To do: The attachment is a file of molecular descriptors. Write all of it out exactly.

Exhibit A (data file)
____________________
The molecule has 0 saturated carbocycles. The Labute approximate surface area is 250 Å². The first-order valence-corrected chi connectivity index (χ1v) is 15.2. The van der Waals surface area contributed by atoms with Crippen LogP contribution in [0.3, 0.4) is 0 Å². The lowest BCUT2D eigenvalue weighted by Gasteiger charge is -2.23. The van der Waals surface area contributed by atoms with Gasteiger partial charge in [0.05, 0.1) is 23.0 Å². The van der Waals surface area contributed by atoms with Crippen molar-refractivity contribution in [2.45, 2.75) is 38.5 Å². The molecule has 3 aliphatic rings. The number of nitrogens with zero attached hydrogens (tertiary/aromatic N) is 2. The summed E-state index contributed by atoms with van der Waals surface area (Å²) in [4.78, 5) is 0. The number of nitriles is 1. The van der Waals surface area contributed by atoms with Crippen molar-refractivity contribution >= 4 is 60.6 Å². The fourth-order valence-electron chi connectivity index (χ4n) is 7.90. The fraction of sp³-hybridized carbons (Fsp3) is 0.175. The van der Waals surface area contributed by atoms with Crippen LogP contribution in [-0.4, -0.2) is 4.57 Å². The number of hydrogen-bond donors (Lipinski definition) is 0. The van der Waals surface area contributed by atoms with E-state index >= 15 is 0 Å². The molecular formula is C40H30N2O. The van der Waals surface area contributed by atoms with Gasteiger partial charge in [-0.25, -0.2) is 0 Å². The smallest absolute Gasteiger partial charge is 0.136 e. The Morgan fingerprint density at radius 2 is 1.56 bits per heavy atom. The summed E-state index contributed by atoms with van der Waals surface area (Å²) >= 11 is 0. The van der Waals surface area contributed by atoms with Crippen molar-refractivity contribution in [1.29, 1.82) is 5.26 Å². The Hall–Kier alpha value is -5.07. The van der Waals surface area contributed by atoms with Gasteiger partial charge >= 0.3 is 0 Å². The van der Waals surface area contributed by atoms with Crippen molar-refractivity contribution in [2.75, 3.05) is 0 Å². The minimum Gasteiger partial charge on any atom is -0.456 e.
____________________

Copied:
The molecule has 0 saturated carbocycles. The Labute approximate surface area is 250 Å². The first-order valence-corrected chi connectivity index (χ1v) is 15.2. The van der Waals surface area contributed by atoms with Crippen LogP contribution in [0.3, 0.4) is 0 Å². The lowest BCUT2D eigenvalue weighted by Gasteiger charge is -2.23. The van der Waals surface area contributed by atoms with Gasteiger partial charge in [0.05, 0.1) is 23.0 Å². The van der Waals surface area contributed by atoms with Crippen molar-refractivity contribution in [2.45, 2.75) is 38.5 Å². The molecule has 3 aliphatic rings. The number of nitrogens with zero attached hydrogens (tertiary/aromatic N) is 2. The summed E-state index contributed by atoms with van der Waals surface area (Å²) in [4.78, 5) is 0. The number of nitriles is 1. The van der Waals surface area contributed by atoms with Crippen molar-refractivity contribution >= 4 is 60.6 Å². The fourth-order valence-electron chi connectivity index (χ4n) is 7.90. The fraction of sp³-hybridized carbons (Fsp3) is 0.175. The van der Waals surface area contributed by atoms with Crippen LogP contribution in [-0.4, -0.2) is 4.57 Å². The number of hydrogen-bond donors (Lipinski definition) is 0. The van der Waals surface area contributed by atoms with E-state index >= 15 is 0 Å². The molecular formula is C40H30N2O. The van der Waals surface area contributed by atoms with Gasteiger partial charge in [-0.25, -0.2) is 0 Å². The smallest absolute Gasteiger partial charge is 0.136 e. The Morgan fingerprint density at radius 2 is 1.56 bits per heavy atom. The summed E-state index contributed by atoms with van der Waals surface area (Å²) >= 11 is 0. The van der Waals surface area contributed by atoms with Crippen molar-refractivity contribution in [1.29, 1.82) is 5.26 Å². The Hall–Kier alpha value is -5.07. The van der Waals surface area contributed by atoms with Gasteiger partial charge >= 0.3 is 0 Å². The van der Waals surface area contributed by atoms with Crippen molar-refractivity contribution in [2.75, 3.05) is 0 Å². The minimum Gasteiger partial charge on any atom is -0.456 e.